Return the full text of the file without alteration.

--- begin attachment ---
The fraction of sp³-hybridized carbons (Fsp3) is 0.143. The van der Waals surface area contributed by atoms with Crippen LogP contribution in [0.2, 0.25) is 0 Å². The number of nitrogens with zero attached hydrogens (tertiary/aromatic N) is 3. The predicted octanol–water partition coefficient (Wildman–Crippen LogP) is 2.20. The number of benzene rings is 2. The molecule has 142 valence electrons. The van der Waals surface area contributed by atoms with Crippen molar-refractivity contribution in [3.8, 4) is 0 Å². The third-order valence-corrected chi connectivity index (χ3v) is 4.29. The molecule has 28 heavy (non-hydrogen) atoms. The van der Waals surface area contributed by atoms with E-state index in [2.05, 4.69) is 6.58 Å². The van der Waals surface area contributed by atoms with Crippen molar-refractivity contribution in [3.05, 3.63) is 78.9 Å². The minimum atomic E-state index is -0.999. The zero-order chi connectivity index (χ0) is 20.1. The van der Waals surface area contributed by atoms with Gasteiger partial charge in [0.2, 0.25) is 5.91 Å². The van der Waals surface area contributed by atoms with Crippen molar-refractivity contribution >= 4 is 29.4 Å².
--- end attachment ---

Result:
The fraction of sp³-hybridized carbons (Fsp3) is 0.143. The van der Waals surface area contributed by atoms with Crippen LogP contribution in [0.2, 0.25) is 0 Å². The number of nitrogens with zero attached hydrogens (tertiary/aromatic N) is 3. The predicted octanol–water partition coefficient (Wildman–Crippen LogP) is 2.20. The number of benzene rings is 2. The molecule has 142 valence electrons. The van der Waals surface area contributed by atoms with Crippen molar-refractivity contribution in [3.8, 4) is 0 Å². The third-order valence-corrected chi connectivity index (χ3v) is 4.29. The molecule has 28 heavy (non-hydrogen) atoms. The van der Waals surface area contributed by atoms with E-state index in [2.05, 4.69) is 6.58 Å². The van der Waals surface area contributed by atoms with Crippen molar-refractivity contribution in [3.05, 3.63) is 78.9 Å². The minimum atomic E-state index is -0.999. The zero-order chi connectivity index (χ0) is 20.1. The van der Waals surface area contributed by atoms with Gasteiger partial charge in [0.2, 0.25) is 5.91 Å². The van der Waals surface area contributed by atoms with Crippen molar-refractivity contribution >= 4 is 29.4 Å².